Cross-border relations: It’s in India’s best interests to have peaceful neighbours, says Dr Raghavan

Indian high commissioner speaks about relations between two countries at Habib University.

Hira Siddiqui May 28, 2015
Dr TCA Raghavan

KARACHI: Like a true diplomat, Dr TCA Raghavan does not mince his words when he lays down the elements that form the basis of India-Pakistan relations.

"The perception is wrong that India needs Pakistan's economy to enter Afghanistan and eventually Central Asia," said the high commissioner of India to a lecture room full of students and academics at Habib University on Wednesday. He was invited to speak on 'History and Diplomacy - Contextualising India-Pakistan Relations'. "We already have a huge market in India, so big that sometimes we struggle to cater to it entirely."

However, Dr Raghavan felt it is in India's best interests to have a peaceful environment in its neighbourhood. "In India, the overwhelming challenge is to grow consistently at high rates for the next three decades to be able to address its social and economic challenges, such as poverty," he said. "Hence, the emphasis on improving relations with all its neighbours."

From the start

Dr Raghavan, who holds a PhD in history from Jawaharlal Nehru University, traced the history of the two countries since 1947 and pointed out how the memory of Partition is believed to be more traumatic than what the actual relationship between the two states reflects. "Many of us felt that we [India and Pakistan] cannot live together but the pragmatic view was, 'Let's try to live together separately'."

He shared some examples from the early 1950s that show near-cordial relations between the two neighbours. "The first time that cricket teams from the two countries played each other was as early as 1951 and, in 1955, the then president of Pakistan was guest of honour at the Republic Day parade," he pointed out. "These don't show a history of such strong trauma." In Dr Raghavan's opinion, the most significant achievement of those early years was the Indus Water Treaty. And he dismisses the critics of the treaty as merely those who have limited understanding of the agreement or have political motivations.

"Relations between neighbours are always difficult," he admitted. "History weighs heavily on these relations." But Dr Raghavan believes these relations have improved over time. There are several examples from across the world of countries that split and their relations with each other in the aftermath. "There is a wide range of options available to us, the choice is ours and the policies we adopt," he said.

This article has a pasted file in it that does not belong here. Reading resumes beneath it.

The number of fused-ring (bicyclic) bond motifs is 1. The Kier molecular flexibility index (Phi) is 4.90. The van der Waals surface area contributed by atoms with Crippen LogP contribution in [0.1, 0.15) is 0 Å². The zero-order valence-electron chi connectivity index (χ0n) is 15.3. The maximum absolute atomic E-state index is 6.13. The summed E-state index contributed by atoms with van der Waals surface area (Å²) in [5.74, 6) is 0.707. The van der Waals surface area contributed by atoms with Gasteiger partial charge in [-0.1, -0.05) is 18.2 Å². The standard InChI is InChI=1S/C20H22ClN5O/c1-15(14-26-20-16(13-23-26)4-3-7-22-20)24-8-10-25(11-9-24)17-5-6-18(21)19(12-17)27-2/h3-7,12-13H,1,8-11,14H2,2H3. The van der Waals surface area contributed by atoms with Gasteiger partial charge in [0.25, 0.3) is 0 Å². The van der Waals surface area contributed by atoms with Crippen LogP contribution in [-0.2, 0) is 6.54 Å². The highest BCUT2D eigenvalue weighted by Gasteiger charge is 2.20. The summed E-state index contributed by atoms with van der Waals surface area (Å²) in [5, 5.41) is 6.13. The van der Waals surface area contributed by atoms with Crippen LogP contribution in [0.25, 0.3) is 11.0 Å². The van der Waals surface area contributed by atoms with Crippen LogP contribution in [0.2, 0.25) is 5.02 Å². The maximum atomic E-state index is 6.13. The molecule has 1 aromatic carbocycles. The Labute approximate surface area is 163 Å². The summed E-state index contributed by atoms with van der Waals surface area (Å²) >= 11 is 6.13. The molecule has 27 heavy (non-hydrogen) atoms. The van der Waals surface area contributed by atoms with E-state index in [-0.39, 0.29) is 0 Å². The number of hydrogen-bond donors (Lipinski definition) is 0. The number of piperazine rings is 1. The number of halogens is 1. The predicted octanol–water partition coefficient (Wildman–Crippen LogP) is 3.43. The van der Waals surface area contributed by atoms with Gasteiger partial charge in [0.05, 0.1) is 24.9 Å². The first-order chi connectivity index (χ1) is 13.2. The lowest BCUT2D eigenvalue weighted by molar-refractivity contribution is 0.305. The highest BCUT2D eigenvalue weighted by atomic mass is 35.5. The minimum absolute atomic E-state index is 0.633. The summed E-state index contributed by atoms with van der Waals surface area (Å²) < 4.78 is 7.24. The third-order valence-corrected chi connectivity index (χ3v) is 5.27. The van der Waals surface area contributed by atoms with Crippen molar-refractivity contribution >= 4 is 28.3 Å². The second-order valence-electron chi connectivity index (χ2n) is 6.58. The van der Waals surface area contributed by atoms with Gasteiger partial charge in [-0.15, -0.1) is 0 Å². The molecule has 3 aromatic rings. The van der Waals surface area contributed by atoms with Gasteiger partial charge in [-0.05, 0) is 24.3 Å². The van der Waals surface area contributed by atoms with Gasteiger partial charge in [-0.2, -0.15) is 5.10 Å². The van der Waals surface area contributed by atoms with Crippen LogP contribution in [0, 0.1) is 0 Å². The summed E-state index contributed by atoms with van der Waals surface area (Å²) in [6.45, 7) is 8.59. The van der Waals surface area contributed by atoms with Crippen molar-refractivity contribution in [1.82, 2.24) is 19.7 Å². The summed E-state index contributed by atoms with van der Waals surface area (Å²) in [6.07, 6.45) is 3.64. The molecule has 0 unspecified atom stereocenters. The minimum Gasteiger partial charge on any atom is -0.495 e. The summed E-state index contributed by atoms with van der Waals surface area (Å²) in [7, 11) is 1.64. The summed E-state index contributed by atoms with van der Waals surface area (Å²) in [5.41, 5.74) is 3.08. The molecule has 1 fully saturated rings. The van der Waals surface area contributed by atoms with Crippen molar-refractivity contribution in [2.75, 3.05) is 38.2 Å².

A ray of hope that Dr Raghavan sees is among the people of the two countries and the way technology has changed how diplomacy is conducted now. "Government policies play a diminishing role in how people access information and form opinions," he said.

The diplomat pointed out, however, that not all public sentiment is in favour of cordial relations between the two countries mainly due to the threat of extremism in Pakistan. "It is not as if some bureaucrats or politicians are the only roadblocks in relations between India and Pakistan," he said. Ordinary people are also involved in tensions between the two countries. "We need to acknowledge this to be able to go beyond it."

This simplistic approach towards the issues between the two countries did not sit well with some members of the audience. Habib University provost Dr Anjum Altaf pointed out that those who want improved relations with India are not the ones making the decisions.

Habib University president Wasif Rizvi questioned whether or not India is willing to extend to Pakistan the same oversight as it is offering other countries. He gave the example of US Senator John McCain's visit to Syria. "We would react to any country's involvement in any transgression the same way, especially if it affecting us directly," assured Dr Raghavan. Rizvi urged him to consider that most of what happens in India and Pakistan is planned somewhere else. "It is a more convoluted picture rather than a binary one," he said.

For Habib University School of Arts, Humanities and Social Sciences dean Nauman Naqvi, the problem lied with the concept of the nation state and its functions. "The project of decolonisation has failed," he said. "If you had to replace the goras [British colonisers] with the kalas [local bureaucracy], then what was the point of decolonisation?" he asked, referring to an observation that Mahatma Gandhi made. He smiled as he pointed out that the diplomat works for the nation state.

Dr Raghavan disagreed. He saw a lot of potential of the nation state in South Asia as long as it is dealt with correctly. "We shouldn't accept Western notions of nationalism," he said, agreeing with some of Naqvi's points, but continued to advocate for the system. "I don't see it as a regressive force. It has a liberating characteristic."

Published in The Express Tribune, May 29th, 2015. 


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